On a tour, if a tip is not automatically included, you may be comfortable in tipping the tour guide $1 for a half-day tour, $2 for full-day tour and anywhere from $5-$10 for a weeklong tour. On a private tour, you should consider tipping a private guide more and consider all of the little things that were provided or offered that made your tour more enjoyable or informative.


On many cruise lines tips can be pre-paid according to a fixed schedule of tipping designed by the cruise line. If this option is not chosen, when on a cruise, tip according to your comfort level and only on the last evening of your cruise.

As a general rule, dining room waiters receive $3.50 per person/per day, whereas the dining room busboy should receive $2 per person/per day. The room steward, for all his efforts, receives $3.50 per person/per day. Other personnel, such as bar waiters, bellboys and deck stewards may be tipped as service is rendered.


Generally, excellent service will be rewarded by a generous tip that ranges around 20 percent of the total bill.

However, most restaurants in the United States accept 15 percent as the standard tip. Unfortunately, this level tip is expected even when less than the expected level and quality of service is provided.

In restaurants where you sit at the bar, or where the waiter plays a small part of the meal service experience (cafes or pubs), 10 percent is acceptable. The bartenders, themselves, generally receive between 15 and 20 percent when you sit at the bar.

If the food or service is unsatisfactory, speak to the manager. Don't walk out without tipping. Also, pay attention to lunch and dinner bills at home and when traveling abroad, as some restaurants tack on an additional 15 percent (usually listed on the menu or check as a "service charge") and do not expect tips.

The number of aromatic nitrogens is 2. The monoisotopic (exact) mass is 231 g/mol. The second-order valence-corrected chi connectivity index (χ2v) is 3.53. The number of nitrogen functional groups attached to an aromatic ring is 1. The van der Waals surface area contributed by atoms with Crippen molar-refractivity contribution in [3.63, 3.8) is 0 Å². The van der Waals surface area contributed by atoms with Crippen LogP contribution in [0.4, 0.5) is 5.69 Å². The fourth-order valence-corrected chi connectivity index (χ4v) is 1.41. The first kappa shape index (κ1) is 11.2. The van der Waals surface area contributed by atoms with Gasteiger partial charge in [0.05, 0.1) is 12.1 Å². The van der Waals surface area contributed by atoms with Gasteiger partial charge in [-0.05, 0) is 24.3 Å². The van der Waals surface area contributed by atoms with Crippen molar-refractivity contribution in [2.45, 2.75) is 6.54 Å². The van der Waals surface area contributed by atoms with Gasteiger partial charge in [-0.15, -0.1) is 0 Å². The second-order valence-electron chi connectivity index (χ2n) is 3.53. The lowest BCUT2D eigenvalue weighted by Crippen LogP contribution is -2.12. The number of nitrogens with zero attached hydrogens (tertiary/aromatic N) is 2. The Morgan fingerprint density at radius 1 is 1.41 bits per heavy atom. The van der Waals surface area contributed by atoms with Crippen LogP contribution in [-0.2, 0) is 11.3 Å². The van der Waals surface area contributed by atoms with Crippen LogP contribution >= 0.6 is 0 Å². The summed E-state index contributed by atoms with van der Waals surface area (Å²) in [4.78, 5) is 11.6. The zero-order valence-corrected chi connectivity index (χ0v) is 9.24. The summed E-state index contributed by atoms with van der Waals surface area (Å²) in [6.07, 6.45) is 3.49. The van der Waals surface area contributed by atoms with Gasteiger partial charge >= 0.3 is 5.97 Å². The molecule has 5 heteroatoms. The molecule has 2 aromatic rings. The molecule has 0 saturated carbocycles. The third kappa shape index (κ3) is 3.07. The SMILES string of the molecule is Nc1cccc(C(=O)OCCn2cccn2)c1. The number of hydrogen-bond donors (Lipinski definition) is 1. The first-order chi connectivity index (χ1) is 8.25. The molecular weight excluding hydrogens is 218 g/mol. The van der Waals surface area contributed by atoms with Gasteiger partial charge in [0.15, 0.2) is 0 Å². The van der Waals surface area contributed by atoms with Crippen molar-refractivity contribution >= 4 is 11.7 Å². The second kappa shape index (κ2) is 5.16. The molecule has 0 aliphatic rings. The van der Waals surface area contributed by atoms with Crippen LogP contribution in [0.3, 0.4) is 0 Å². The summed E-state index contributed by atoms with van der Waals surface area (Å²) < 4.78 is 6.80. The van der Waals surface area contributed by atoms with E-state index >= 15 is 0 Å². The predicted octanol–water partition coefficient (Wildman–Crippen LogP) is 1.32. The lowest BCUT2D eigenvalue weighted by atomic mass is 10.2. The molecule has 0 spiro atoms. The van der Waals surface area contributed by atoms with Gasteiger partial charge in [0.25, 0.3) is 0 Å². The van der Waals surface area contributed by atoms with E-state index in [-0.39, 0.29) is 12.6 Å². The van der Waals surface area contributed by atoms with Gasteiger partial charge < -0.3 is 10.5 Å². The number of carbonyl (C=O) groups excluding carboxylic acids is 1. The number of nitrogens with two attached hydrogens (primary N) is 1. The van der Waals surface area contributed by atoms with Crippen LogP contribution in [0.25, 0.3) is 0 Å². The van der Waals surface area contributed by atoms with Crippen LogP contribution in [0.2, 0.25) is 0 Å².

Ever wonder just how much the suave gentleman slipped into the hand of the maitre d' for finding that last open table?

Well, at fancy restaurants, a tip between $5 and $10 is in line with generally acceptable standards, certainly more when the restaurant is full and you have no reservations. Tip $1 for each coat checked, and another 50 cents to $1 for restroom attendants.

As for wine service that you have requested, opt for 10 percent of the wine bill and you should be spared from any raised eyebrows from an unhappy wine steward.

Tipping has become a universal activity and is generally expected by service providers for each amenity or service they render. There are times when the idea of rewarding someone for poor service simply because it is expected can rub us the wrong way, and it should.

However, when such a situation arises, it is best to leave a moderate tip and politely inform the establishment's owner or manager of the situation that warranted the less-than-abundant reward left at your table. You will actually be helping the business maintain its reputation for quality by so doing.

I hope that these "tips" for tipping, will give you a general idea of the standard tipping rate for different stops along your journey. Armed with these "tips" you should be well prepared to accurately and fairly reward those who serve you along your route.

Of course, you are always welcome to tip more when the service is excellent, and when you do, you are sure to see the red carpet treatment all the way, giving you the satisfaction of a "tip" well spent and will contribute towards your happy travels.